The Rapidian

Great Decisions Series continues to bring international experts to Grand Rapids to discuss foreign affairs

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The World Affairs Council invites the public to become part of an ongoing foreign policy conversation.

Is the United States and our neck of the woods, Grand Rapids, a welcoming place? Rhetoric within national election coverage as well as ongoing concerns over refugee placement nationwide certainly suggest a debate on how welcoming we should be. How we respond to immigrants and ethnic and religious diversity in general says much about our national character.

Is the American character changing? Though 70 percent of Americans believed in 2012 that the U.S. should prevent mass atrocities worldwide, according to a study by the United States Holocaust Memorial Museum, is this number still an accurate reflection of our beliefs and values?

In a recent address on genocide prevention sponsored by the World Affairs Council of Western Michigan, Dr. Brett O’Bannon, Director of the Conflict Studies Program at DePauw University expresses his concern over increasing “genocidal rhetoric in the US.”  Genocide in its preliminary stages can often begin with the notion of “othering.” This concept refers to one’s mentality that a group of people are not considered complex individuals with individual thoughts and emotions, but rather classified as “not one of us.” How often in our own communities do we participate, even subconsciously, in “othering?”  How do we prevent this way of thinking in our communities?  

Dr. O’Bannon visited Western Michigan to participate in the World Affairs Council’s Great Decisions Global Discussion Series, an annual event that runs Monday evenings in February and March at Aquinas College’s Performing Arts Center. Great Decisions focuses on eight of the most critical foreign policy topics affecting American politics.

The World Affairs Council invites the public to become part of this ongoing foreign policy conversation as experts discuss:


March 14th

         Korean Reunification

Featuring Dr. James Person, Deputy Director of the History and Public Policy Program at the Woodrow Wilson International Center for Scholars in Washington, D.C.

At the end of World War II, Korea was divided in two. Today, North and South Korea couldn’t be further apart. Concerns over North Korea’s supposed hydrogen bomb testing has created heightened tensions between North Korea and the world. Dr. Person discusses whether North and South Korea might ever be able to reconcile differences and emerge once more as a unified country.


March 21st

          ISIS and the New Terror Spectacular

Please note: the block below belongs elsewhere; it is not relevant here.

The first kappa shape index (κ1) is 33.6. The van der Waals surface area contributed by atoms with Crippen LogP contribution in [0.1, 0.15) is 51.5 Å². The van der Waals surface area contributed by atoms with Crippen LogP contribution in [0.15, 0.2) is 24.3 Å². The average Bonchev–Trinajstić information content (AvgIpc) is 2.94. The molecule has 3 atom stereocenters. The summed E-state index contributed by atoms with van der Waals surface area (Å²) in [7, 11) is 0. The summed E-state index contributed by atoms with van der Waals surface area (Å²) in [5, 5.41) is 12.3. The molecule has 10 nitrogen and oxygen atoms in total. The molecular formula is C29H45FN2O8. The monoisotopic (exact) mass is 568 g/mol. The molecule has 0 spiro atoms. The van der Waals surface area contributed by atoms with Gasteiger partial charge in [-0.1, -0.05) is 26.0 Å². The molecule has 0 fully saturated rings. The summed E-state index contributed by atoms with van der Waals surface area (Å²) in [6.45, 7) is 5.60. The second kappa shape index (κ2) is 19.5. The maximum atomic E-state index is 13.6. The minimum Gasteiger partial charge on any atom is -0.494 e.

Featuring Patrick Skinner, former CIA case officer and Director of Special Projects for the Soufan Group in New York City

Patrick Skinner is a consultant from the Soufan Group (Ali Soufan was the FBI Special Agent investigating international terrorism cases after 9/11). He brings a fresh perspective to address the dangers ISIS poses to U.S. interests. Born out of an umbrella organization of Al-Qaeda in Iraq, the so-called Islamic State in Iraq and Syria (ISIS) burst onto the international stage in December 2013. Since then, the group has seized control of a number of critical strongholds and declared itself a caliphate. He discusses the group’s newest type of terrorism, which he calls “the new terror spectacular.”


March 28th

          An Insider’s Guide to Cuba

Featuring Ambassador Charles Shapiro, former Coordinator for Cuban Affairs

After decades of isolation, the U.S. is taking major steps to normalize relations with Cuba. Most Americans don’t know that before diplomatic relations were restored in July 2015, the U.S. had maintained a presence in Cuba.  Ambassador Shapiro served as a former Coordinator to Cuba. He still maintains a wide circle of high-level connections, giving him insight into the future of U.S.-Cuba relations.

When you attend Great Decisions, you are given the opportunity to engage in Q&A sessions with the speakers...become part of the conversation in Western Michigan by asking questions on some of the most important issues facing our world today.

No reservations are needed to attend and admission to the event is $10. There is free convenient parking at Aquinas College’s Performing Arts Center. You may also sign up for a free membership or learn more about the World Affairs Council here.

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